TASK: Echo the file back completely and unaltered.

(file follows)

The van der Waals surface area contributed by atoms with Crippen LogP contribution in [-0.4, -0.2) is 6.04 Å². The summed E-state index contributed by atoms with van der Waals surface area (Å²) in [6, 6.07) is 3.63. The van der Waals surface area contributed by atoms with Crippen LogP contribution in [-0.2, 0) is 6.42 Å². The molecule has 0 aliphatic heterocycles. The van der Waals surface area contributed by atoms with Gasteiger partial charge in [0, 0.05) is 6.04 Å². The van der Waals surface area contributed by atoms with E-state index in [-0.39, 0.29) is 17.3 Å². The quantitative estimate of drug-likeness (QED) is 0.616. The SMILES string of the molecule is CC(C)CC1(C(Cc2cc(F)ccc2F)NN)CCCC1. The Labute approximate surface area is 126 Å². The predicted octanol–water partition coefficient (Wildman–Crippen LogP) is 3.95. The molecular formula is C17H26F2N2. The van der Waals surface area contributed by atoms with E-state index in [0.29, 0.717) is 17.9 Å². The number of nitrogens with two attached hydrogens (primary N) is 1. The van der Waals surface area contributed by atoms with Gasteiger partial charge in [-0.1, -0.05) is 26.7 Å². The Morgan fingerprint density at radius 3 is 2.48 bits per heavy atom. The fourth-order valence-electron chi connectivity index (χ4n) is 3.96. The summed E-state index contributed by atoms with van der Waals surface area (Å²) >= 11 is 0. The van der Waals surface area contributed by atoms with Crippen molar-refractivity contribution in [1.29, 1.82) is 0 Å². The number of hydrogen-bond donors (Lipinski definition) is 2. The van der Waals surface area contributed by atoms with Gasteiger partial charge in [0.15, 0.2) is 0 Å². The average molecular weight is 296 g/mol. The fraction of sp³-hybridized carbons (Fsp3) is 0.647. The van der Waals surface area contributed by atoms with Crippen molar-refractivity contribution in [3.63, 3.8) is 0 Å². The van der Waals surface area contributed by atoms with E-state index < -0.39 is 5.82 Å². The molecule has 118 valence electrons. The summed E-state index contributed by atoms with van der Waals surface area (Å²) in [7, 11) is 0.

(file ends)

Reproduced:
The van der Waals surface area contributed by atoms with Crippen LogP contribution in [-0.4, -0.2) is 6.04 Å². The summed E-state index contributed by atoms with van der Waals surface area (Å²) in [6, 6.07) is 3.63. The van der Waals surface area contributed by atoms with Crippen LogP contribution in [-0.2, 0) is 6.42 Å². The molecule has 0 aliphatic heterocycles. The van der Waals surface area contributed by atoms with Gasteiger partial charge in [0, 0.05) is 6.04 Å². The van der Waals surface area contributed by atoms with E-state index in [-0.39, 0.29) is 17.3 Å². The quantitative estimate of drug-likeness (QED) is 0.616. The SMILES string of the molecule is CC(C)CC1(C(Cc2cc(F)ccc2F)NN)CCCC1. The Labute approximate surface area is 126 Å². The predicted octanol–water partition coefficient (Wildman–Crippen LogP) is 3.95. The molecular formula is C17H26F2N2. The van der Waals surface area contributed by atoms with E-state index in [0.29, 0.717) is 17.9 Å². The number of nitrogens with two attached hydrogens (primary N) is 1. The van der Waals surface area contributed by atoms with Gasteiger partial charge in [-0.1, -0.05) is 26.7 Å². The Morgan fingerprint density at radius 3 is 2.48 bits per heavy atom. The fourth-order valence-electron chi connectivity index (χ4n) is 3.96. The summed E-state index contributed by atoms with van der Waals surface area (Å²) >= 11 is 0. The van der Waals surface area contributed by atoms with Crippen molar-refractivity contribution in [1.29, 1.82) is 0 Å². The number of hydrogen-bond donors (Lipinski definition) is 2. The van der Waals surface area contributed by atoms with Gasteiger partial charge in [0.15, 0.2) is 0 Å². The average molecular weight is 296 g/mol. The fraction of sp³-hybridized carbons (Fsp3) is 0.647. The van der Waals surface area contributed by atoms with Crippen molar-refractivity contribution in [3.63, 3.8) is 0 Å². The van der Waals surface area contributed by atoms with E-state index < -0.39 is 5.82 Å². The molecule has 118 valence electrons. The summed E-state index contributed by atoms with van der Waals surface area (Å²) in [7, 11) is 0.